The United States government made a mistake this month in relaxing a ban on lethal arms sales and transfers to Vietnam — a non-democratic, one-party state with an abysmal human rights record. The U.S. move, announced on October 2 as Vietnamese Deputy Prime Minister Pham Binh Minh was visiting Washington, undermines courageous activists in Vietnam and squanders important leverage that might have been used to encourage more reform.
U.S. officials claim that Vietnam is making small but significant progress on human rights, emphasizing recent releases of political prisoners. But most of the moves they cite are minor, and one of the most well-known prisoners released this year, a lawyer named Dr. Cu Huy Ha Vu, was not released but rather paroled into exile in the United States.
Indeed, the number of political prisoner detainees has increased in recent years, and today more than 150 dissidents are in detention. With the latest releases, the most one can say is that the Vietnamese government is operating a revolving door in which old political prisoners are replaced by new ones. And while the population in detention may ebb and flow, an alarming trend is now on the rise: the use of thugs to attack and intimidate critics.
In grading Vietnam’s reform, the Obama administration should analyze more than a head count of those detained and released, and consider contextual questions. If Vietnam is really serious about reining in persecution of peaceful critics, then why did its courts convict three activists in August (Bui Thi Minh Hang, Nguyen Thi Thuy Quynh, and Nguyen Van Minh) for “obstructing traffic” during a protest and sentence them to three years in prison? Why did the government arrest the prominent blogger Nguyen Huu Vinh (Anh Ba Sam) in May? Why did Vietnam convict the blogger Pham Viet Dao in March? And why have the authorities convicted almost ten ethnic Montagnards at various points through the year, for supposed crimes against the state?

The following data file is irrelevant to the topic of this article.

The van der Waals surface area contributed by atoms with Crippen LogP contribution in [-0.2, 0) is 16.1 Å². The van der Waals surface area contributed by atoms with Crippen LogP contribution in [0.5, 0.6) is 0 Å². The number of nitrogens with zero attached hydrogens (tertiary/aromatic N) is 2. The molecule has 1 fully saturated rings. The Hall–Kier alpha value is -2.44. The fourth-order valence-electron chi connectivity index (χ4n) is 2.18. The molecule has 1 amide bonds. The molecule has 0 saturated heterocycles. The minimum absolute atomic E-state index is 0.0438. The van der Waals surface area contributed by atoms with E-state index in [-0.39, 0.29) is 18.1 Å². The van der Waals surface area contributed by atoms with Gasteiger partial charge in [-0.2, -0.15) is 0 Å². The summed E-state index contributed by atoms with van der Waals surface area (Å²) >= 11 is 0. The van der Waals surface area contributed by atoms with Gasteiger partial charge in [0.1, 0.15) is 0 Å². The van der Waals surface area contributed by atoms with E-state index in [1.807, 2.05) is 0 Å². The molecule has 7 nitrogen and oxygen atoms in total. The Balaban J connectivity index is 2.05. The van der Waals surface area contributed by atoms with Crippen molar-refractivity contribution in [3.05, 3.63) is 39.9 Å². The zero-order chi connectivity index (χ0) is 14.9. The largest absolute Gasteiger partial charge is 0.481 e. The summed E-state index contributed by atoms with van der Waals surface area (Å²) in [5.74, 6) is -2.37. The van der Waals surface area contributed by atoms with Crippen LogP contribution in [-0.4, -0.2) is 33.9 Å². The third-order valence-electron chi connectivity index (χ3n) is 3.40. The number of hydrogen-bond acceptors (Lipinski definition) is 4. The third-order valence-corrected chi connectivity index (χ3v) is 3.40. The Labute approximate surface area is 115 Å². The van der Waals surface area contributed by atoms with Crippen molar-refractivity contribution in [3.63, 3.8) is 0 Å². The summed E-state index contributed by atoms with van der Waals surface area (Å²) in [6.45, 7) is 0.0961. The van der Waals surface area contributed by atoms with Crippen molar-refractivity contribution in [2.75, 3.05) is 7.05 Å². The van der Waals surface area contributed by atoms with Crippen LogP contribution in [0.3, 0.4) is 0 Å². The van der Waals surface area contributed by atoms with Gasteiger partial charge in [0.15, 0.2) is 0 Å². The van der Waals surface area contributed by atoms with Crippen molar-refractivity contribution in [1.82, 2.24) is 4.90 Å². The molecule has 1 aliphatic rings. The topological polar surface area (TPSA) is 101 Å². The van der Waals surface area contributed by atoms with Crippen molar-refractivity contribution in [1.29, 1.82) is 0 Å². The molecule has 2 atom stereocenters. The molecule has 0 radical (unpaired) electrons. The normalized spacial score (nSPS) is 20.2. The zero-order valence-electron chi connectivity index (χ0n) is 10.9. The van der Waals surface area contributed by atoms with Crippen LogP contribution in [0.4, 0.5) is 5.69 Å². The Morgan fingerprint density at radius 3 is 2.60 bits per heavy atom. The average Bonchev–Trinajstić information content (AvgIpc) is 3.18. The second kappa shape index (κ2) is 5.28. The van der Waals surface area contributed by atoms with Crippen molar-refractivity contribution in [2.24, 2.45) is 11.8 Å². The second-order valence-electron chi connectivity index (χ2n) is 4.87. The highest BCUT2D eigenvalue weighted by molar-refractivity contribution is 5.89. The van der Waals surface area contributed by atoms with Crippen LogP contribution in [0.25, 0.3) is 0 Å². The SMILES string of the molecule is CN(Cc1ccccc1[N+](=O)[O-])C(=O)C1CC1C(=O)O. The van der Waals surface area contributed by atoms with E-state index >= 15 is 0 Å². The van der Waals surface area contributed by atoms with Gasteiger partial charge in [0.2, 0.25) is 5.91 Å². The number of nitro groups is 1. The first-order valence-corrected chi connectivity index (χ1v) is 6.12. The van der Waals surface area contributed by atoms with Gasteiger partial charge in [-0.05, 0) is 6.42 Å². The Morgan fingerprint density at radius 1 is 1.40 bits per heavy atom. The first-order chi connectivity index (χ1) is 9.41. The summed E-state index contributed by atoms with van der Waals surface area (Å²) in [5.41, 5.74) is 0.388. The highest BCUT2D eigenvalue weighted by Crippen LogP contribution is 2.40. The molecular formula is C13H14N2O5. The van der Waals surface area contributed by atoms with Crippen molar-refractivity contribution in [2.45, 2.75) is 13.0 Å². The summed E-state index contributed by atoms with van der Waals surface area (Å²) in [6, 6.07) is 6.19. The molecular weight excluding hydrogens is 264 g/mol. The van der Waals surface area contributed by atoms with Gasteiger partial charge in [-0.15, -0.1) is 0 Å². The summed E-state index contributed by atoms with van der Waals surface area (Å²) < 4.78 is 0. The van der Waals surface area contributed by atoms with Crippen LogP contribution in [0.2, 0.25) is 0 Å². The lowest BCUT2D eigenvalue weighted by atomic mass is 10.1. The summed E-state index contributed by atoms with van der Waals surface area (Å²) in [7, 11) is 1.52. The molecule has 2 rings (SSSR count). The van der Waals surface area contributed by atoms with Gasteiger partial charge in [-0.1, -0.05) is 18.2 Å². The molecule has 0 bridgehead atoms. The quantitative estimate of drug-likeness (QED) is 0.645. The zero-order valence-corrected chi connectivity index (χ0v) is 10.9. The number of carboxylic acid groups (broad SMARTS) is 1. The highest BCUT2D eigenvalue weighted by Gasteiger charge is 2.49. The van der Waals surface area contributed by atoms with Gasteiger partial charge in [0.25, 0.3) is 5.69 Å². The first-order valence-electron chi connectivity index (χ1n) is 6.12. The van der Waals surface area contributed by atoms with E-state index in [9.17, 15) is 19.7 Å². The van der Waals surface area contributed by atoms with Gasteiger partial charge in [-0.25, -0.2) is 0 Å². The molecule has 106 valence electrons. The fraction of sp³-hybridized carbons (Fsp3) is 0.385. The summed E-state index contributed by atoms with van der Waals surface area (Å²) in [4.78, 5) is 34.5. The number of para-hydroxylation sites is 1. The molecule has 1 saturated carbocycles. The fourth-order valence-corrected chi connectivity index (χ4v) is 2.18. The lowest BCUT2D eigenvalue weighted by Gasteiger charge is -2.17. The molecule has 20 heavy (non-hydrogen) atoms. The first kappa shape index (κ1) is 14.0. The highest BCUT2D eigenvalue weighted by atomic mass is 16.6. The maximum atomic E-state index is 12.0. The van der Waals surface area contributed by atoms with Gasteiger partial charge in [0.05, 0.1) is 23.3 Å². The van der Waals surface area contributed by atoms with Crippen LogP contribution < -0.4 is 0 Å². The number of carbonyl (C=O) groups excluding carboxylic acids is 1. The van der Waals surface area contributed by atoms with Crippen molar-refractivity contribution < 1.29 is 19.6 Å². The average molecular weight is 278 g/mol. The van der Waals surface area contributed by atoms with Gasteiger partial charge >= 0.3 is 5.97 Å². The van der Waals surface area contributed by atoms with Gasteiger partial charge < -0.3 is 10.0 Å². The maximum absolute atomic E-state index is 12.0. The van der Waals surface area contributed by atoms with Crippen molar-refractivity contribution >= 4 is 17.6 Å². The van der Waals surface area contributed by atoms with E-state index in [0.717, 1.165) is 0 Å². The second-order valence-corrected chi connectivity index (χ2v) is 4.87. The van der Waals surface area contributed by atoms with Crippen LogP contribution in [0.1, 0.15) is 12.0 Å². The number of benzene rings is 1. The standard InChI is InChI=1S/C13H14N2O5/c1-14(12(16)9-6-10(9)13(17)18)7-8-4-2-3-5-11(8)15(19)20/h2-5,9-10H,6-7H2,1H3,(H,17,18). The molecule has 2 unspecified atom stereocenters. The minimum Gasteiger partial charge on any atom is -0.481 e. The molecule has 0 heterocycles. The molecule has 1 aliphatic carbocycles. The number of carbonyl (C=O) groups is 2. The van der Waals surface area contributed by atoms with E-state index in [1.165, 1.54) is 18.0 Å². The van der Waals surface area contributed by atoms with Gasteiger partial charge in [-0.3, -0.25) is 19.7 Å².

The larger question about Vietnam is whether the government really demonstrated that it is serious about making systematic changes to allow its citizens greater freedoms. Has Hanoi taken any meaningful steps or shown any real willingness to undertake legal reforms to remove penal code provisions criminalizing political speech? Have Vietnamese leaders taken any meaningful steps or shown any real willingness to undertake legal reforms to allow independent trade unions? Has Vietnam taken any meaningful steps or shown any real willingness to deregulate and decriminalize independent religious activity, or stop persecution of religious minorities? The answer to each of these questions is no.
Unfortunately, the decision to relax the lethal arms ban has already been made. It is not too late, however, to use remaining leverage to achieve change. Given the absence of real reform to date, and the major steps that remain to be taken, the U.S. should communicate to Hanoi that it expects much more before the ban will be lifted further.
The United States should now tell Vietnam that future transfers and sales beyond maritime assistance will only occur if Vietnam releases a substantial number of political prisoners; takes more rigorous steps on issues like religious liberty, torture, and labor rights; and makes formal moves to repeal political crimes from its penal code, like Article 87 of the penal code, criminalizing the act of “undermining the unity policy,” and Article 258 “abusing democratic freedoms” to “infringe upon the interests of the State.”
The U.S. government can and should make these points clear in talks later this year in Hanoi, when Secretary of Defense Chuck Hagel is set to visit. These messages could also be enhanced if coordinated with messages from the U.S. Trade Representative (which is negotiating with Vietnam in the context of the Trans-Pacific Partnership) that Vietnam cannot expect to join the trade pact unless it undertakes legal reforms to allow independent trade unions.
It is not too late to salvage U.S. leverage in the wake of the premature decision of October 2 to relax the lethal arms ban. For the sake of Vietnam’s brave dissidents, the U.S. should try to drive a harder bargain.
John Sifton is the Asia Advocacy Director for Human Rights Watch. Follow on Twitter at @johnsifton.